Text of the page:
How to catch undefined behaviour in function argument initialization

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The following code works in clang++, but crashes spectacularly in g++

#include<vector> #include<iostream>  template<class Iterator> double abs_sum(double current_sum, Iterator it, Iterator it_end){     if (it == it_end)         return current_sum;     return abs_sum(current_sum+std::abs(*it),++it,it_end); }   int main(int argc, char** argv){     std::vector<double> values {1.0, 2.0,-5};      std::cout << abs_sum(0.0,values.begin(),values.end()) << std::endl;; } 

The culprit turns out to be this line:

return abs_sum(current_sum+std::abs(*it),++it,it_end); 

in clang, *it is evaluated before ++it, in g++ it's the reverse, causing the iterator to be increased before being dereferenced. It turns out that the order in which function arguments are evaluated is implementation defined.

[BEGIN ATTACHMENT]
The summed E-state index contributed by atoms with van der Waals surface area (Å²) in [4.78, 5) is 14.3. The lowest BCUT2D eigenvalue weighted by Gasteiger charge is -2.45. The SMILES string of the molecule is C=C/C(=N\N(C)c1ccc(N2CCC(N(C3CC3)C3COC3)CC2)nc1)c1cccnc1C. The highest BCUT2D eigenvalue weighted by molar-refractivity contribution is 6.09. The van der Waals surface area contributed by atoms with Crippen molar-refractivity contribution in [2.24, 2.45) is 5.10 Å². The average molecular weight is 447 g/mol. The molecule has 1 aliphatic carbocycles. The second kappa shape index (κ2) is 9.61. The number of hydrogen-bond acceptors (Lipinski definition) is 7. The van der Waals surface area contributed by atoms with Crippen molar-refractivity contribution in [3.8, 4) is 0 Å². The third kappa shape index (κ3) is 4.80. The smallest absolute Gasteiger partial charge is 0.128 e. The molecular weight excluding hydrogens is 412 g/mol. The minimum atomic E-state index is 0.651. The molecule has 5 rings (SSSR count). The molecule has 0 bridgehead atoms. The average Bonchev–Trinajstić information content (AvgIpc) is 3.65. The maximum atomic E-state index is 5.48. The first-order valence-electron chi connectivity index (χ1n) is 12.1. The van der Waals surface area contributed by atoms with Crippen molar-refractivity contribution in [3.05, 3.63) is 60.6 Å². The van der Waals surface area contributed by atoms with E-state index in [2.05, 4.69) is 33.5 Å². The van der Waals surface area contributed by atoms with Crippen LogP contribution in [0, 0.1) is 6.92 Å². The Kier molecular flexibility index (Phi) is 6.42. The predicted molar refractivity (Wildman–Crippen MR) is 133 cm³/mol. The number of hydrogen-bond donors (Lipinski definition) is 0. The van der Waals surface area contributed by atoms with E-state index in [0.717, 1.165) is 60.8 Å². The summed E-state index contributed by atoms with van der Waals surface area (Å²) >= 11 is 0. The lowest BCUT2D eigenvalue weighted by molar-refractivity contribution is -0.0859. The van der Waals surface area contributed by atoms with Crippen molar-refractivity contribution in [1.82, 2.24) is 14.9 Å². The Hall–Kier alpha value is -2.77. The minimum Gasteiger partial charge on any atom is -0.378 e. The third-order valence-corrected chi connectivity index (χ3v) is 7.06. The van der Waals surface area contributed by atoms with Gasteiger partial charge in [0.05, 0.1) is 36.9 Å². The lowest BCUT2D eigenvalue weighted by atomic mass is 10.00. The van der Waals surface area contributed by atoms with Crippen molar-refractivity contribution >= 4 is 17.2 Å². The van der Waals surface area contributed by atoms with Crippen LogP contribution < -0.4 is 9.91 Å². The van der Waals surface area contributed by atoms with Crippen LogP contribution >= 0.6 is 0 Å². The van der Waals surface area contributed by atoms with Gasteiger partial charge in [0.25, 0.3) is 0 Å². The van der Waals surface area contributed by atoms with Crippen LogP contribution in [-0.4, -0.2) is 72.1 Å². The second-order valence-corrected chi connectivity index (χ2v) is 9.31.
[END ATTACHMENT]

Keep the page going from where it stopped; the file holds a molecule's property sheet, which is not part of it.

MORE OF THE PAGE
My question is: How do I catch this type of error? Ideally I want to have an error or at least a warning when I'm accidentally depending on implementation specific details.

Neither clang nor gcc produces any warnings, even with -Wall.


My question is: How do I catch this type of error?

You don't. Undefined behaviour is undefined. You cannot catch it...

... but some tools could help you:

  • your compiler: all warnings enabled (g++/clang++ -Wall -Wextra -pedantic is a good start);
  • cppcheck;
  • clang-analizer;

They provide no guarantee though. This is why C++ is hard. You have (you, the coder) to know best and don't write UB. Good luck.


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